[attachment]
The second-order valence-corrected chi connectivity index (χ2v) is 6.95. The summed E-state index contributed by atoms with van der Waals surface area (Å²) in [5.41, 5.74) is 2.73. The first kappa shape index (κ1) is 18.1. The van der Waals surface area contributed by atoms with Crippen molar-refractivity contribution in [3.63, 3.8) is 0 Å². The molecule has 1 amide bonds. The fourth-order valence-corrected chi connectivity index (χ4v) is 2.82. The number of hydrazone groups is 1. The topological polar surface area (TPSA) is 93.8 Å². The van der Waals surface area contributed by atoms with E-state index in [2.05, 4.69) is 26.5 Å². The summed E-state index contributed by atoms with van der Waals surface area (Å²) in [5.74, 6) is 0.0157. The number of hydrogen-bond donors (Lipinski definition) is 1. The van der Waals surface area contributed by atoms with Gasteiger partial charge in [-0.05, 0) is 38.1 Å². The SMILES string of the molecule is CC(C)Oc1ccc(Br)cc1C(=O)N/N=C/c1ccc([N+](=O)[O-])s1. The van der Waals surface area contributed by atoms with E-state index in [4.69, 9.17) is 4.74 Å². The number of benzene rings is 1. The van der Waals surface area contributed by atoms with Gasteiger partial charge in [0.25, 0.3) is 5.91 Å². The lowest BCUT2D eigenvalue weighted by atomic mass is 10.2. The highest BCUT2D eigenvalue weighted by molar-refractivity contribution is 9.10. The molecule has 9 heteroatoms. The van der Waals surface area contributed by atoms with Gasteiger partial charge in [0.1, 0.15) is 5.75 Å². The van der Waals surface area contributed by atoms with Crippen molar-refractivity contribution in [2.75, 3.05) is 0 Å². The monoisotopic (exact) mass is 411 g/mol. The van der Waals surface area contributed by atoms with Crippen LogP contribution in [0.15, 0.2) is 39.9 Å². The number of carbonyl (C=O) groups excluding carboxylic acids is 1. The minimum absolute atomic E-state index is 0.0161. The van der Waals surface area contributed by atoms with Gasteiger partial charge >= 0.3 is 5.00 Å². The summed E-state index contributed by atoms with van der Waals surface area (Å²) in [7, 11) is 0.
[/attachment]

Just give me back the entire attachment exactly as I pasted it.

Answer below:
The second-order valence-corrected chi connectivity index (χ2v) is 6.95. The summed E-state index contributed by atoms with van der Waals surface area (Å²) in [5.41, 5.74) is 2.73. The first kappa shape index (κ1) is 18.1. The van der Waals surface area contributed by atoms with Crippen molar-refractivity contribution in [3.63, 3.8) is 0 Å². The molecule has 1 amide bonds. The fourth-order valence-corrected chi connectivity index (χ4v) is 2.82. The number of hydrazone groups is 1. The topological polar surface area (TPSA) is 93.8 Å². The van der Waals surface area contributed by atoms with E-state index in [2.05, 4.69) is 26.5 Å². The summed E-state index contributed by atoms with van der Waals surface area (Å²) in [5.74, 6) is 0.0157. The number of hydrogen-bond donors (Lipinski definition) is 1. The van der Waals surface area contributed by atoms with Gasteiger partial charge in [-0.05, 0) is 38.1 Å². The SMILES string of the molecule is CC(C)Oc1ccc(Br)cc1C(=O)N/N=C/c1ccc([N+](=O)[O-])s1. The van der Waals surface area contributed by atoms with E-state index in [4.69, 9.17) is 4.74 Å². The number of benzene rings is 1. The van der Waals surface area contributed by atoms with Gasteiger partial charge in [0.25, 0.3) is 5.91 Å². The lowest BCUT2D eigenvalue weighted by atomic mass is 10.2. The highest BCUT2D eigenvalue weighted by molar-refractivity contribution is 9.10. The molecule has 9 heteroatoms. The van der Waals surface area contributed by atoms with Gasteiger partial charge in [0.1, 0.15) is 5.75 Å². The van der Waals surface area contributed by atoms with Crippen molar-refractivity contribution in [2.75, 3.05) is 0 Å². The monoisotopic (exact) mass is 411 g/mol. The van der Waals surface area contributed by atoms with Crippen LogP contribution in [0.15, 0.2) is 39.9 Å². The number of carbonyl (C=O) groups excluding carboxylic acids is 1. The minimum absolute atomic E-state index is 0.0161. The van der Waals surface area contributed by atoms with Gasteiger partial charge >= 0.3 is 5.00 Å². The summed E-state index contributed by atoms with van der Waals surface area (Å²) in [7, 11) is 0.